In cows the infection is usually asymptomatic or causes mild symptoms . Natural cases of clinical toxoplasmosis in cows is seldom manifested and only with abortions. Their confirmation can be performed with the isolation of T. gondii from the tissues of aborted fetuses . In many areas of the world humans consume bovine meat. Therefore, consumption of cows’ meat may represent a risk for transmission of the disease to humans via the consumption of raw or undercooked meat [19,20]. The IFAT test is a simple and widely used method for the diagnosis of toxoplasmosis. This assay is based on the specific antigen-antibody interaction from diluted serum specimens with killed Toxoplasma tachyzoites. Fluorescentlabeled antibodies are commercially available for a variety of animal species, the method is safe and relatively inexpensive and kits are also commercially available [21,22]. The aim of this study is to emphasize that toxoplasmosis should never be excluded from the differential diagnosis in cow farms where reproductive problems exist. In the light of economic losses caused for farmers and most importantly of the zoonotic consequences of toxoplasmosis, it is imperative to establish preventative measures.
This study included 428 Holstein-Friesian dairy cows from small farms located in northern Greece (prefecture of Xanthi) that had previously reported reproductive problems and which were sampled during 2021-2022. The cows originated from eight farms of which the smallest comprised of 30 and the largest of 150 cows. In all farms, dogs and cats coexisted with cows and no preventive antiparasitic treatment was given to any of the animals. A blood sample was collected from all the cows of each farm. All samples were examined by the method of indirect Immunofluorescence (IFAT) for toxoplasmosis . According to this technique killed T. gondii tachyzoites are incubated with test serum, the fluorescent anti-species antibodies are added, and the results are read under a fluorescence microscope. All samples that were positive in the dilution 1/200 were marked as positive, while those samples that were positive in the dilution 1/100 were reported as suspect for T. gondii antibodies . Various parameters were recorded during sampling. For the statistical analysis of the results Chi square test was used (factor of significance P> 0.005).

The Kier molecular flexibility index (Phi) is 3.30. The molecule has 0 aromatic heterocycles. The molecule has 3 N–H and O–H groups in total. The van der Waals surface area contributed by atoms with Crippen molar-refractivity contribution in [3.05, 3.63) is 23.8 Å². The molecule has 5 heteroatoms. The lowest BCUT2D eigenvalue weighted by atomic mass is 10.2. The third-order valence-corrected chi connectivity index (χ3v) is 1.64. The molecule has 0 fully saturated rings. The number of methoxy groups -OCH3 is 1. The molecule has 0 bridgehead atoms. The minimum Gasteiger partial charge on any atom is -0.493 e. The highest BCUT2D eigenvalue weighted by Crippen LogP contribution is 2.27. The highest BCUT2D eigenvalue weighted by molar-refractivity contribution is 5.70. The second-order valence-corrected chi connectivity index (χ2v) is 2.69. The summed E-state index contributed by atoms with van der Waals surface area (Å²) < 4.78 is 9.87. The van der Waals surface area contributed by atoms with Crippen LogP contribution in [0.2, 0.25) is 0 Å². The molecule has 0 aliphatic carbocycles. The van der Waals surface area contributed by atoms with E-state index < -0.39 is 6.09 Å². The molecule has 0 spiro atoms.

Out of the 428 dairy cows tested for toxoplasmosis, 28 (6.54%) were found positive and 52 (12.15%) suspect of T. gondii antibodies. Positive and suspect cows were found in all the eight farms included in the study. The study also recorded a statistically significant higher frequency (P> 0.005) of positive cows manifesting infertility problems compared with suspect cows. In particular, 18 out of 28 positive cows (64.28%) presented infertility problems, while only 16 out of 52 suspect cows (30,76%) manifested such problems. The average number of lactation periods when the cows were removed from the farm due to infertility problems was statistically smaller in positive (1, 75) compared to suspect cows (2, 77) (Table 1). Moreover, the study showed that infertility problems were the main reason of removal of the animals from the farms. Various other parameters of reproductive problems and the removal of positive and suspect cows Tables 2 were also determined.
Table 1: Parameters recorded during sampling and their outcome for positive and suspect animals.
Table 2:Reasons for the removal of positive and suspect animals.
The present study recorded a statistically significant higher frequency (P> 0.005) of positive cows manifesting infertility problems (64.28%), compared with suspect cows (30.76%). Moreover, the study showed that infertility problems were the main reason for removal of the animals from the farms. Thus, in farms presenting infertility problems, toxoplasmosis should be included in the differential diagnosis because toxoplasmosis is one of the causes for removal of animals from breeding. In all the farms included in the present study, dogs and cats coexisted with cattle and no preventive antiparasitic treatment was granted to any of the animals. This could be a probable route of infection for cows, since these animal species are known to occasionally harbor and spread Toxoplasma . Risk factors for the contamination of farms are the presence of cats and the accidental consumption of raw infected meat by cows. It is recommended that cats are removed from the farms and that consumption of raw meat is avoided. Preventive examination of all cows should be undertaken every year.